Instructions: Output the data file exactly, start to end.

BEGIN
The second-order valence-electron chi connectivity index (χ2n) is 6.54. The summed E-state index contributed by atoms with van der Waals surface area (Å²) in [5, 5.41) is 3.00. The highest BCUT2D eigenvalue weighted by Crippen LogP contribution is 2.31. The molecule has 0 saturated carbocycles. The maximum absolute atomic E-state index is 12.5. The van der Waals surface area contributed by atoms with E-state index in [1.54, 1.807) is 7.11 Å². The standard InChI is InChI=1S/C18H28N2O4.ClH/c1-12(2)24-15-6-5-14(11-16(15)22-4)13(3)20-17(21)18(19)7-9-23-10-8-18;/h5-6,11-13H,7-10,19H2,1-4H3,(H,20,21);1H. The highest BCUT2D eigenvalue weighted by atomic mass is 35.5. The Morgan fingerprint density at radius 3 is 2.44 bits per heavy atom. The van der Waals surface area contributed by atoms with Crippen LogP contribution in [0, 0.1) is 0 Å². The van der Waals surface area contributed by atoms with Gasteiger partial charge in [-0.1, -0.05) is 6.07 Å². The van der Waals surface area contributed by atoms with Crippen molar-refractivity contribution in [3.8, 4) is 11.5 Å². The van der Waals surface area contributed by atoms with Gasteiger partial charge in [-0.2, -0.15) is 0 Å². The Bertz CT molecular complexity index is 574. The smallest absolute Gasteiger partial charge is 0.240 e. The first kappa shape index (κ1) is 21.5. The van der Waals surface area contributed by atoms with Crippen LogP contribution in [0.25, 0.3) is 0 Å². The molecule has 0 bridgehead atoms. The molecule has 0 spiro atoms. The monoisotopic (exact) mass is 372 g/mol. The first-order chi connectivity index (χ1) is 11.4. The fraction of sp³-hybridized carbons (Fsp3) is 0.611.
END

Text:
The second-order valence-electron chi connectivity index (χ2n) is 6.54. The summed E-state index contributed by atoms with van der Waals surface area (Å²) in [5, 5.41) is 3.00. The highest BCUT2D eigenvalue weighted by Crippen LogP contribution is 2.31. The molecule has 0 saturated carbocycles. The maximum absolute atomic E-state index is 12.5. The van der Waals surface area contributed by atoms with E-state index in [1.54, 1.807) is 7.11 Å². The standard InChI is InChI=1S/C18H28N2O4.ClH/c1-12(2)24-15-6-5-14(11-16(15)22-4)13(3)20-17(21)18(19)7-9-23-10-8-18;/h5-6,11-13H,7-10,19H2,1-4H3,(H,20,21);1H. The highest BCUT2D eigenvalue weighted by atomic mass is 35.5. The Morgan fingerprint density at radius 3 is 2.44 bits per heavy atom. The van der Waals surface area contributed by atoms with Crippen LogP contribution in [0, 0.1) is 0 Å². The van der Waals surface area contributed by atoms with Gasteiger partial charge in [-0.1, -0.05) is 6.07 Å². The van der Waals surface area contributed by atoms with Crippen molar-refractivity contribution in [3.8, 4) is 11.5 Å². The van der Waals surface area contributed by atoms with Gasteiger partial charge in [-0.2, -0.15) is 0 Å². The Bertz CT molecular complexity index is 574. The smallest absolute Gasteiger partial charge is 0.240 e. The first kappa shape index (κ1) is 21.5. The van der Waals surface area contributed by atoms with Crippen LogP contribution in [0.25, 0.3) is 0 Å². The molecule has 0 bridgehead atoms. The molecule has 0 spiro atoms. The monoisotopic (exact) mass is 372 g/mol. The first-order chi connectivity index (χ1) is 11.4. The fraction of sp³-hybridized carbons (Fsp3) is 0.611.